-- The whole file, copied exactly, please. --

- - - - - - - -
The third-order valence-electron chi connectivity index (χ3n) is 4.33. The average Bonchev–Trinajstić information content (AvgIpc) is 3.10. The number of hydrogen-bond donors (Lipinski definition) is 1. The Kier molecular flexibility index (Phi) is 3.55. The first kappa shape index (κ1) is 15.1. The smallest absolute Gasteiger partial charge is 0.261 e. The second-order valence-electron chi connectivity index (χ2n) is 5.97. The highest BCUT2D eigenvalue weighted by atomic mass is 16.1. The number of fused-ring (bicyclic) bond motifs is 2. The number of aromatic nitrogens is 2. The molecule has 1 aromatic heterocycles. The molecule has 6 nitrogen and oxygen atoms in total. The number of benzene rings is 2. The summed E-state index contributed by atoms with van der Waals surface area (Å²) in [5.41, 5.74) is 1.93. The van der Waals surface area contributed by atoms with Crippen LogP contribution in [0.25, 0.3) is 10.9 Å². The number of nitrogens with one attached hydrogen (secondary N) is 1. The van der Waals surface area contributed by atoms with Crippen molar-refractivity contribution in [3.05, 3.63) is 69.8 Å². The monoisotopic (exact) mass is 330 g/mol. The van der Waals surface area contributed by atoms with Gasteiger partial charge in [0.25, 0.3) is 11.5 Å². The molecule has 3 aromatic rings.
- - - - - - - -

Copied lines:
The third-order valence-electron chi connectivity index (χ3n) is 4.33. The average Bonchev–Trinajstić information content (AvgIpc) is 3.10. The number of hydrogen-bond donors (Lipinski definition) is 1. The Kier molecular flexibility index (Phi) is 3.55. The first kappa shape index (κ1) is 15.1. The smallest absolute Gasteiger partial charge is 0.261 e. The second-order valence-electron chi connectivity index (χ2n) is 5.97. The highest BCUT2D eigenvalue weighted by atomic mass is 16.1. The number of fused-ring (bicyclic) bond motifs is 2. The number of aromatic nitrogens is 2. The molecule has 1 aromatic heterocycles. The molecule has 6 nitrogen and oxygen atoms in total. The number of benzene rings is 2. The summed E-state index contributed by atoms with van der Waals surface area (Å²) in [5.41, 5.74) is 1.93. The van der Waals surface area contributed by atoms with Crippen LogP contribution in [0.25, 0.3) is 10.9 Å². The number of nitrogens with one attached hydrogen (secondary N) is 1. The van der Waals surface area contributed by atoms with Crippen molar-refractivity contribution in [3.05, 3.63) is 69.8 Å². The monoisotopic (exact) mass is 330 g/mol. The van der Waals surface area contributed by atoms with Gasteiger partial charge in [0.25, 0.3) is 11.5 Å². The molecule has 3 aromatic rings.